A tubular adenoma is a polyp that develops in the colon or rectum, according to the Colon Cancer Alliance. Tubular adenomas can lead to colon cancer if left untreated, but the polyps tend to grow slowly and can often be removed before cancer cells develop.
The two primary growth patterns of colon adenomas are tubular and villous, explains the Association of Directors of Anatomic and Surgical Pathology. Tubular adenomas are typically small in size and form a tube-like pattern as they grow. Villous adenomas are larger in size and carry a higher risk of developing cancer cells. Adenoma growth patterns are monitored by physicians to help prevent future cancer development.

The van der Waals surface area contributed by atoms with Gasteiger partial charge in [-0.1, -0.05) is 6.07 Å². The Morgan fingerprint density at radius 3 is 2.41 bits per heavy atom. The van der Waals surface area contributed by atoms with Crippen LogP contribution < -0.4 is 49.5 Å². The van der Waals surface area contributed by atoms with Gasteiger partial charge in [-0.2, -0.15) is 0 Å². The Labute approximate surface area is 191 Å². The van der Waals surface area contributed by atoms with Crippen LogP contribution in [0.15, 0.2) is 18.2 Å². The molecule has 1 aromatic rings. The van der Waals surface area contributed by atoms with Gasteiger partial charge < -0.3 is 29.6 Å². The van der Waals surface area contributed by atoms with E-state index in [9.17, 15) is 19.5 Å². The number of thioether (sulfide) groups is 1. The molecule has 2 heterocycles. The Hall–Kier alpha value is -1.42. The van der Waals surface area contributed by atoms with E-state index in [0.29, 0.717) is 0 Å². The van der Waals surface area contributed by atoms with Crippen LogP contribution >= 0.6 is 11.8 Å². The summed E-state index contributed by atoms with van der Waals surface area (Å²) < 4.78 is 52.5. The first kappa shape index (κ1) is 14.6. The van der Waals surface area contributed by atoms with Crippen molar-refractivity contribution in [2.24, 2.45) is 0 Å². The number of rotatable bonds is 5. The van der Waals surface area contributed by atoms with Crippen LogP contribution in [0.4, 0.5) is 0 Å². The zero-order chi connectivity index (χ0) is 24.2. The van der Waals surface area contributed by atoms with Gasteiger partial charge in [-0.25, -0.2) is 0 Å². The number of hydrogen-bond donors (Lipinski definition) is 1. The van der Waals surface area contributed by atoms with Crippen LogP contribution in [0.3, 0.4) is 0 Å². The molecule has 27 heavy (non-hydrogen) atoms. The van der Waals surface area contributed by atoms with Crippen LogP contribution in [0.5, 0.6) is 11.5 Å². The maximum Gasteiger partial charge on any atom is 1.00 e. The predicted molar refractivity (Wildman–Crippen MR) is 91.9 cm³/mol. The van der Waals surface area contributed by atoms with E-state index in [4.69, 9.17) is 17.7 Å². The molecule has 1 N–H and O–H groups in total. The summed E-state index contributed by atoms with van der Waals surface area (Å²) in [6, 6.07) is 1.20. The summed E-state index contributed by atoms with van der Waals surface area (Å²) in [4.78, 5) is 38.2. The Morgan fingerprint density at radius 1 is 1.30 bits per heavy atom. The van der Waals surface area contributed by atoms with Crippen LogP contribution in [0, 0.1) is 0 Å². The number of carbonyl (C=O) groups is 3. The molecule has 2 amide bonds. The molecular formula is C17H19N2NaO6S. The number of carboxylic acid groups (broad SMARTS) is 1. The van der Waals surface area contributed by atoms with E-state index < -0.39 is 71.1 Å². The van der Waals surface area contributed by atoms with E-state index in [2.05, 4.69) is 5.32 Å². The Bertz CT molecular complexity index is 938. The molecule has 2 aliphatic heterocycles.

Colon cancer typically does not cause noticeable symptoms in its early stages, according to WebMD. When symptoms do develop, they can include thin stools, constipation, diarrhea and appetite loss. Additional symptoms include chronic pelvic or abdominal pain and weight loss. Individuals with colon cancer may also develop anemia due to internal bleeding of the digestive tract. It is important for individuals who are experiencing potential symptoms of colon cancer to consult with a physician to ensure proper testing and prompt diagnosis. Tests that help to detect colon cancer include rectal exams and colonoscopy exams.